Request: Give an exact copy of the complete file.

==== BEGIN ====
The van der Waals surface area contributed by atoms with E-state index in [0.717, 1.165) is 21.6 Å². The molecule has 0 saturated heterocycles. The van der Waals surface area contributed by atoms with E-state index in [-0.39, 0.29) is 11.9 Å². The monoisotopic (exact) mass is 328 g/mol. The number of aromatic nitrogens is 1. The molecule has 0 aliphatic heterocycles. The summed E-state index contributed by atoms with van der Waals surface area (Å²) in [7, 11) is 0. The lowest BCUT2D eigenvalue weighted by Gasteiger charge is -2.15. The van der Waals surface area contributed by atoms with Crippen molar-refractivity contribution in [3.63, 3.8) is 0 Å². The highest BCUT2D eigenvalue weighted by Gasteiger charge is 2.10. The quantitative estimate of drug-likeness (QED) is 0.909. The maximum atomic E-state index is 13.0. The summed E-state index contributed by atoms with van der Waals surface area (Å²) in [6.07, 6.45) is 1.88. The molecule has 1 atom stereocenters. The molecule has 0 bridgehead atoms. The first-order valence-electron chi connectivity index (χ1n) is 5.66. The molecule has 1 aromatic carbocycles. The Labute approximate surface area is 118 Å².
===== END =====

The van der Waals surface area contributed by atoms with E-state index in [0.717, 1.165) is 21.6 Å². The molecule has 0 saturated heterocycles. The van der Waals surface area contributed by atoms with E-state index in [-0.39, 0.29) is 11.9 Å². The monoisotopic (exact) mass is 328 g/mol. The number of aromatic nitrogens is 1. The molecule has 0 aliphatic heterocycles. The summed E-state index contributed by atoms with van der Waals surface area (Å²) in [7, 11) is 0. The lowest BCUT2D eigenvalue weighted by Gasteiger charge is -2.15. The van der Waals surface area contributed by atoms with Crippen molar-refractivity contribution in [3.63, 3.8) is 0 Å². The highest BCUT2D eigenvalue weighted by Gasteiger charge is 2.10. The quantitative estimate of drug-likeness (QED) is 0.909. The maximum atomic E-state index is 13.0. The summed E-state index contributed by atoms with van der Waals surface area (Å²) in [6.07, 6.45) is 1.88. The molecule has 1 atom stereocenters. The molecule has 0 bridgehead atoms. The first-order valence-electron chi connectivity index (χ1n) is 5.66. The molecule has 1 aromatic carbocycles. The Labute approximate surface area is 118 Å².